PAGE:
The alternate title was “Peter Pan Becomes A Man”
The graphics leave much to be desired, but the gameplay is pure adventure, baby.
RELEASE DATE: June 1992
Fans of old computer games speak fondly of the King’s Quest and Space Quest series. They’re well-written adventure games that reward your intuition and attention to detail. King’s Quest V, a port from the PC to the NES, is no different. You play as King Graham, a man of the people, and your quest involves getting your castle back from the evil wizard, Mordack. Seems ol’ Mordack cast a spell on the castle that lifted it clear off the ground and into the ether, along with your entire family. With the help of the friendly talking owl, Cedric, and Crispin, a kindly old wizard, your castle is as good as returned.
Old PC adventure games don’t really have “gameplay,” as console gamers would define it today. The majority of King’s Quest V is spent searching for items and using those items at the appropriate time. An easy example would be in the very beginning when you encounter a vengeful bear. The only way to get past this bear is if you looked through the barrel in the first town and discovered the old fish. Chuck the old fish at the bear to satiate his bloodlust and be on your way. If that sort of lateral thinking in a game doesn’t wet your whistle, I wouldn’t bother with King’s Quest. This goes double for the outdated mechanics. As fond as I am for these games, I’m not fond of hitting Select any time I want to do anything. If you want to talk to people, buy something, use an item to interact with another item, you have to hit Select to bring up the menu, highlight whatever action you want to take with the cursor, then drag the cursor onto the item or person you want to interact with. It’s awfully clunky, but considering that King’s Quest is a PC port, I’m of the mind that it could be much worse.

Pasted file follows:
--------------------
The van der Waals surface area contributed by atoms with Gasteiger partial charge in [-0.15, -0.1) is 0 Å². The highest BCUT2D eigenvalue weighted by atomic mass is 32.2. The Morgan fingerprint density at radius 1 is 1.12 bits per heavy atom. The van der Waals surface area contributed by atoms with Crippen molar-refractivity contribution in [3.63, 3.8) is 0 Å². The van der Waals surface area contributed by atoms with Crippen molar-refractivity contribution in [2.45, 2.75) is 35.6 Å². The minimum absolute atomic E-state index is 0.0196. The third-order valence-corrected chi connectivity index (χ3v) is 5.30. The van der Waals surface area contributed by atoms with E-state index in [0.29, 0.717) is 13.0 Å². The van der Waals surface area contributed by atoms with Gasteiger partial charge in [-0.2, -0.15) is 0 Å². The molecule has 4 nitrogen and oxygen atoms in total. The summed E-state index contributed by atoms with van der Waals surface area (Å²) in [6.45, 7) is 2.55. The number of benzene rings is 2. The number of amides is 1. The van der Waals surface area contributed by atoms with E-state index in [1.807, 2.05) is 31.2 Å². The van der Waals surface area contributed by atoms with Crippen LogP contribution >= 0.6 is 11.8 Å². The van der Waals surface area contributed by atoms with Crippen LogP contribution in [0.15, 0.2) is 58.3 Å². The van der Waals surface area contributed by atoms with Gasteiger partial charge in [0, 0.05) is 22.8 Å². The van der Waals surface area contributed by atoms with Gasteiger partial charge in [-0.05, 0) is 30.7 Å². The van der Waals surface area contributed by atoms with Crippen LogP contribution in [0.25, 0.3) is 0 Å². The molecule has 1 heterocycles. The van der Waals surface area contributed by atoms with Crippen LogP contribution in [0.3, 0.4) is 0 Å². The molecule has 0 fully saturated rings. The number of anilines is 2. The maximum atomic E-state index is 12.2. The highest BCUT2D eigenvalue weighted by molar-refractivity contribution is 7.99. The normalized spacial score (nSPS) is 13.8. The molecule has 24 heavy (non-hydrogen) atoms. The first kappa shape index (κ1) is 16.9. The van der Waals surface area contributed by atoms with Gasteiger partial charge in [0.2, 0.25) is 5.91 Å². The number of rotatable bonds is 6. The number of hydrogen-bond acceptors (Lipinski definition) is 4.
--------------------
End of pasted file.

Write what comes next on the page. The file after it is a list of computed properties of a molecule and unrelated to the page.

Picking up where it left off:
Truly King’s Quest V is a game you either enjoy and appreciate for its challenge or despise for how stupid it makes you feel. I personally believe that everyone should give it a shot, if only to appreciate how streamlined (and, in my opinion, incredibly easy) games have truly become.
The following two tabs change content below.